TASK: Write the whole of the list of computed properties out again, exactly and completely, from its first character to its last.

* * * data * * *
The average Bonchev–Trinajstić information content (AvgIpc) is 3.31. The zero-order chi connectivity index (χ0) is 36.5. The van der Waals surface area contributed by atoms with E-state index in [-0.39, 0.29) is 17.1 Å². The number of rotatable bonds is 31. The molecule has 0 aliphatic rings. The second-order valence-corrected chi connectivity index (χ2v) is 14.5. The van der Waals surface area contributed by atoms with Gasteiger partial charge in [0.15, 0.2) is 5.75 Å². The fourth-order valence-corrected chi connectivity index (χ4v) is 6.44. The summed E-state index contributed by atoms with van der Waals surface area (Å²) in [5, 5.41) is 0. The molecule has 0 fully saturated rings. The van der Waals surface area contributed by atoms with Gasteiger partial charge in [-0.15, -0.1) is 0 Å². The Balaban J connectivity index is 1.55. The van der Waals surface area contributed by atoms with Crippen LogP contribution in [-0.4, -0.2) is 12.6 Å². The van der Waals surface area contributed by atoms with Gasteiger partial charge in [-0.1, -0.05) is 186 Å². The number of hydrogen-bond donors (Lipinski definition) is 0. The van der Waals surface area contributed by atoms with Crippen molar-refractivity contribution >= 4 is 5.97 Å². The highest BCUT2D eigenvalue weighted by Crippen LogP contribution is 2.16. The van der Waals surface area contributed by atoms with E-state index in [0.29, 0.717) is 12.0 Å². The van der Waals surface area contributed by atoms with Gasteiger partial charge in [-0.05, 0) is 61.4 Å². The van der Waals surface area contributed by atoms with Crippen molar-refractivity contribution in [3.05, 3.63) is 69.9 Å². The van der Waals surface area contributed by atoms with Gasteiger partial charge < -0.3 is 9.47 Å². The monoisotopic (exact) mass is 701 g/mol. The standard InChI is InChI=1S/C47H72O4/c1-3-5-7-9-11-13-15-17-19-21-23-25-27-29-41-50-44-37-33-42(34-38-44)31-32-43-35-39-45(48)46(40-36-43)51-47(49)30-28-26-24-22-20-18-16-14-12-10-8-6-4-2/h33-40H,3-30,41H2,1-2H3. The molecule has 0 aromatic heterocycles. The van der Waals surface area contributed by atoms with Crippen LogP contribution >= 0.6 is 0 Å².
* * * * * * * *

The average Bonchev–Trinajstić information content (AvgIpc) is 3.31. The zero-order chi connectivity index (χ0) is 36.5. The van der Waals surface area contributed by atoms with E-state index in [-0.39, 0.29) is 17.1 Å². The number of rotatable bonds is 31. The molecule has 0 aliphatic rings. The second-order valence-corrected chi connectivity index (χ2v) is 14.5. The van der Waals surface area contributed by atoms with Gasteiger partial charge in [0.15, 0.2) is 5.75 Å². The fourth-order valence-corrected chi connectivity index (χ4v) is 6.44. The summed E-state index contributed by atoms with van der Waals surface area (Å²) in [5, 5.41) is 0. The molecule has 0 fully saturated rings. The van der Waals surface area contributed by atoms with Gasteiger partial charge in [-0.15, -0.1) is 0 Å². The Balaban J connectivity index is 1.55. The van der Waals surface area contributed by atoms with Crippen LogP contribution in [-0.4, -0.2) is 12.6 Å². The van der Waals surface area contributed by atoms with Gasteiger partial charge in [-0.1, -0.05) is 186 Å². The number of hydrogen-bond donors (Lipinski definition) is 0. The van der Waals surface area contributed by atoms with Crippen molar-refractivity contribution >= 4 is 5.97 Å². The highest BCUT2D eigenvalue weighted by Crippen LogP contribution is 2.16. The van der Waals surface area contributed by atoms with E-state index in [0.29, 0.717) is 12.0 Å². The van der Waals surface area contributed by atoms with Gasteiger partial charge in [-0.05, 0) is 61.4 Å². The van der Waals surface area contributed by atoms with Crippen molar-refractivity contribution in [3.05, 3.63) is 69.9 Å². The van der Waals surface area contributed by atoms with Gasteiger partial charge < -0.3 is 9.47 Å². The monoisotopic (exact) mass is 701 g/mol. The standard InChI is InChI=1S/C47H72O4/c1-3-5-7-9-11-13-15-17-19-21-23-25-27-29-41-50-44-37-33-42(34-38-44)31-32-43-35-39-45(48)46(40-36-43)51-47(49)30-28-26-24-22-20-18-16-14-12-10-8-6-4-2/h33-40H,3-30,41H2,1-2H3. The molecule has 0 aromatic heterocycles. The van der Waals surface area contributed by atoms with Crippen LogP contribution >= 0.6 is 0 Å².